To tie in trolling, which I never discussed, the spread of social networking media has created some dangerous environments on the internet. There's a whole group of internet predators out there and trolls as well, essentially sociopaths who prey on others (either physically (predators, who are criminals) or mentally (trolls, who should be criminals). I don't think it's good for the Internet, but ultimately, it can't hurt the Internet as a whole in total. Ultimately, it's my thought that social networks can develop to a point where the internet (as it basically already is) is more and more a microcosm of our world.

Ah, the Meat & Potatoes...

 The articles read this week by Thomson, Benkler, and the Pew Internet and American Life Project get down to the real nitty-gritty of new media. Right now, social networking, I might say, is the "newest" of new media. Social networking sites-including MySpace, Facebook, and Twitter, have really only come into the picture in the last 5 years. Twitter, the baby of the group, is less than two years old! The real shocking thing is how quickly these sites have developed.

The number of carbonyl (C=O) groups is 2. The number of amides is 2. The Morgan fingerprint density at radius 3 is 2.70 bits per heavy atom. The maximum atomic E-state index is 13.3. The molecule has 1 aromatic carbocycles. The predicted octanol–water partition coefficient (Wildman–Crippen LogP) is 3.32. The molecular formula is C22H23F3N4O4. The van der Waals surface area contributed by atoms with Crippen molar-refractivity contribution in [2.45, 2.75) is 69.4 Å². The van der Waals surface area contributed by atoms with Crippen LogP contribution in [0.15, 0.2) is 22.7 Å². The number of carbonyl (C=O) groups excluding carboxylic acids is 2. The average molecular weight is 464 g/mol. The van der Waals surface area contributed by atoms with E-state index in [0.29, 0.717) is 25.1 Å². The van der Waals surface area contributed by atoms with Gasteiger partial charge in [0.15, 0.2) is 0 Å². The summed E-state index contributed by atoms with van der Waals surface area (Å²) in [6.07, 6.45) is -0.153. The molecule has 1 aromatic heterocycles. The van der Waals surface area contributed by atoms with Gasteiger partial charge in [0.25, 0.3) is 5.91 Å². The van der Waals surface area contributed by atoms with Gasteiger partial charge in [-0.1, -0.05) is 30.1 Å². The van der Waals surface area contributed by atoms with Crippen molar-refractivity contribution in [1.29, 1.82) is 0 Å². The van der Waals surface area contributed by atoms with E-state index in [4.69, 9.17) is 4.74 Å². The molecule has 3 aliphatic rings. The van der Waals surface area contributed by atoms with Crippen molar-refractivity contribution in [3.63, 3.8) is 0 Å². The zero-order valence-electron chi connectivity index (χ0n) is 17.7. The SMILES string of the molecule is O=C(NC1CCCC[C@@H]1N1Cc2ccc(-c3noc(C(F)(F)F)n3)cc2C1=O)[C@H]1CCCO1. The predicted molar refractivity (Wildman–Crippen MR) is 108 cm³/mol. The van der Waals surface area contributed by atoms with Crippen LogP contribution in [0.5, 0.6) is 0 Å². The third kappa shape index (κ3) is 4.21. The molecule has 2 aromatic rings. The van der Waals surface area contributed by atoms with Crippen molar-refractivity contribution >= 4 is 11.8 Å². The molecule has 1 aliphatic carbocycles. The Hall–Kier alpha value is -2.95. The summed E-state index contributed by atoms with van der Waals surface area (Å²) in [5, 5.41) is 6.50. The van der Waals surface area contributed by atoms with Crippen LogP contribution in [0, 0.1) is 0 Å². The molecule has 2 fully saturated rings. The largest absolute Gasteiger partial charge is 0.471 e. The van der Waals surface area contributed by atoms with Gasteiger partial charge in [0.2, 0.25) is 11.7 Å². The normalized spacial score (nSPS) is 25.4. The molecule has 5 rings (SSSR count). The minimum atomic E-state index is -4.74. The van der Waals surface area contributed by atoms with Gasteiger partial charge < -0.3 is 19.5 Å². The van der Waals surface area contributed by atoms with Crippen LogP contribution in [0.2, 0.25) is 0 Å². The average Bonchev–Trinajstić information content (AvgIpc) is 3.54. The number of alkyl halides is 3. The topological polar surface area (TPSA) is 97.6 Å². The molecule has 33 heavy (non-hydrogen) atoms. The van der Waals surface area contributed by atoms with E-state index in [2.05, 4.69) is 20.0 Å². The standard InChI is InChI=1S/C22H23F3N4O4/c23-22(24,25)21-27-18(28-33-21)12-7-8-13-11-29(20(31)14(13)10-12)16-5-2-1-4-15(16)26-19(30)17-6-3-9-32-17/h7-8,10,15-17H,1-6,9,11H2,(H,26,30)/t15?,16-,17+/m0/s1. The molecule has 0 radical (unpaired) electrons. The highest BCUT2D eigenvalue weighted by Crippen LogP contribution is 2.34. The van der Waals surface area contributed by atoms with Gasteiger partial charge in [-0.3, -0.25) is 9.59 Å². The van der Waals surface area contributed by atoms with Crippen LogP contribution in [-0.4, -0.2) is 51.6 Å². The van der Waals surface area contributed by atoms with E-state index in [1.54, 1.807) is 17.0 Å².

A lot behind the questioning of these new sites is how they are going to affect our social lives. I don't think they will, frankly because humans require person-to-person interaction to at the very least keep the species going. And interestingly enough, social networking sites have evolved past their purpose of just "connecting people" and are now hypermedia havens. Celebrities, sports teams, businesses, and many other entities have their own fan pages on Facebook. Twitter is now a news source-the quickest one there is. In fact, while my friends sometimes razz me for having a Twitter account, the truth is this: I get the news before anyone else. Sometimes days before.